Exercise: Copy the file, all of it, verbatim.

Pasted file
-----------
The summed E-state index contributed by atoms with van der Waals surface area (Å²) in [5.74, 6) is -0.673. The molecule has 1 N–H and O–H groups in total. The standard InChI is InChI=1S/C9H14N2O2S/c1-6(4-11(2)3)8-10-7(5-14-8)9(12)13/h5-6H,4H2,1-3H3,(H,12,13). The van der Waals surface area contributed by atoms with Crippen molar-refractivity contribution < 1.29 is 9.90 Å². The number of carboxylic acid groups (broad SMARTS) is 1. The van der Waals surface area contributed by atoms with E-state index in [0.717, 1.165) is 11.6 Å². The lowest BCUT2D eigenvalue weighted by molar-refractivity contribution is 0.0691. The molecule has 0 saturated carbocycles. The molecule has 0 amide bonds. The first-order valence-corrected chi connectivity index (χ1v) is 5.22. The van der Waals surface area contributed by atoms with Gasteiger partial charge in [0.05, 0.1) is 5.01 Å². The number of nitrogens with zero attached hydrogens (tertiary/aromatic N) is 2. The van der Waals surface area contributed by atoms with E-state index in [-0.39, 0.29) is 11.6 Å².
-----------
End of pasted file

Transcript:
The summed E-state index contributed by atoms with van der Waals surface area (Å²) in [5.74, 6) is -0.673. The molecule has 1 N–H and O–H groups in total. The standard InChI is InChI=1S/C9H14N2O2S/c1-6(4-11(2)3)8-10-7(5-14-8)9(12)13/h5-6H,4H2,1-3H3,(H,12,13). The van der Waals surface area contributed by atoms with Crippen molar-refractivity contribution < 1.29 is 9.90 Å². The number of carboxylic acid groups (broad SMARTS) is 1. The van der Waals surface area contributed by atoms with E-state index in [0.717, 1.165) is 11.6 Å². The lowest BCUT2D eigenvalue weighted by molar-refractivity contribution is 0.0691. The molecule has 0 saturated carbocycles. The molecule has 0 amide bonds. The first-order valence-corrected chi connectivity index (χ1v) is 5.22. The van der Waals surface area contributed by atoms with Gasteiger partial charge in [0.05, 0.1) is 5.01 Å². The number of nitrogens with zero attached hydrogens (tertiary/aromatic N) is 2. The van der Waals surface area contributed by atoms with E-state index in [-0.39, 0.29) is 11.6 Å².